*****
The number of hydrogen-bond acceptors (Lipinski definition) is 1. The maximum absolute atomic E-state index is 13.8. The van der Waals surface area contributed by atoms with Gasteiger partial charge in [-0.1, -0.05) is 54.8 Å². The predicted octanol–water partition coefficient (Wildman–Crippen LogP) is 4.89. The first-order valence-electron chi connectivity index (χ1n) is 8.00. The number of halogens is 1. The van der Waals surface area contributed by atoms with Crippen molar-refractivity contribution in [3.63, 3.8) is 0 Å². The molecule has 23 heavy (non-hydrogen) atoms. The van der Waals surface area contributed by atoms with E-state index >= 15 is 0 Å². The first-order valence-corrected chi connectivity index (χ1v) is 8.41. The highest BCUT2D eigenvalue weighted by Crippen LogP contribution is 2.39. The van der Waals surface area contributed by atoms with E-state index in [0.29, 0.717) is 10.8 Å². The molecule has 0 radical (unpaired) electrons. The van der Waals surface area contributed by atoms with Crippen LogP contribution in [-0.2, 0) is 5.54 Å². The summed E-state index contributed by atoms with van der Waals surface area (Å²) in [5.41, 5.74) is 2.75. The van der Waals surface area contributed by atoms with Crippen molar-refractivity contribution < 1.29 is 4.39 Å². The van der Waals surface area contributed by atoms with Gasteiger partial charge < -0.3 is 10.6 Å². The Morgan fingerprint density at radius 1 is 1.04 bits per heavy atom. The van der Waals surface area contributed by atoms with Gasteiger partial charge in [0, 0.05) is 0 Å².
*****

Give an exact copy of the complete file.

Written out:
The number of hydrogen-bond acceptors (Lipinski definition) is 1. The maximum absolute atomic E-state index is 13.8. The van der Waals surface area contributed by atoms with Gasteiger partial charge in [-0.1, -0.05) is 54.8 Å². The predicted octanol–water partition coefficient (Wildman–Crippen LogP) is 4.89. The first-order valence-electron chi connectivity index (χ1n) is 8.00. The number of halogens is 1. The van der Waals surface area contributed by atoms with Crippen molar-refractivity contribution in [3.63, 3.8) is 0 Å². The molecule has 23 heavy (non-hydrogen) atoms. The van der Waals surface area contributed by atoms with E-state index >= 15 is 0 Å². The first-order valence-corrected chi connectivity index (χ1v) is 8.41. The highest BCUT2D eigenvalue weighted by Crippen LogP contribution is 2.39. The van der Waals surface area contributed by atoms with E-state index in [0.29, 0.717) is 10.8 Å². The molecule has 0 radical (unpaired) electrons. The van der Waals surface area contributed by atoms with Crippen LogP contribution in [-0.2, 0) is 5.54 Å². The summed E-state index contributed by atoms with van der Waals surface area (Å²) in [5.41, 5.74) is 2.75. The van der Waals surface area contributed by atoms with Crippen molar-refractivity contribution < 1.29 is 4.39 Å². The van der Waals surface area contributed by atoms with Gasteiger partial charge < -0.3 is 10.6 Å². The Morgan fingerprint density at radius 1 is 1.04 bits per heavy atom. The van der Waals surface area contributed by atoms with Gasteiger partial charge in [0, 0.05) is 0 Å².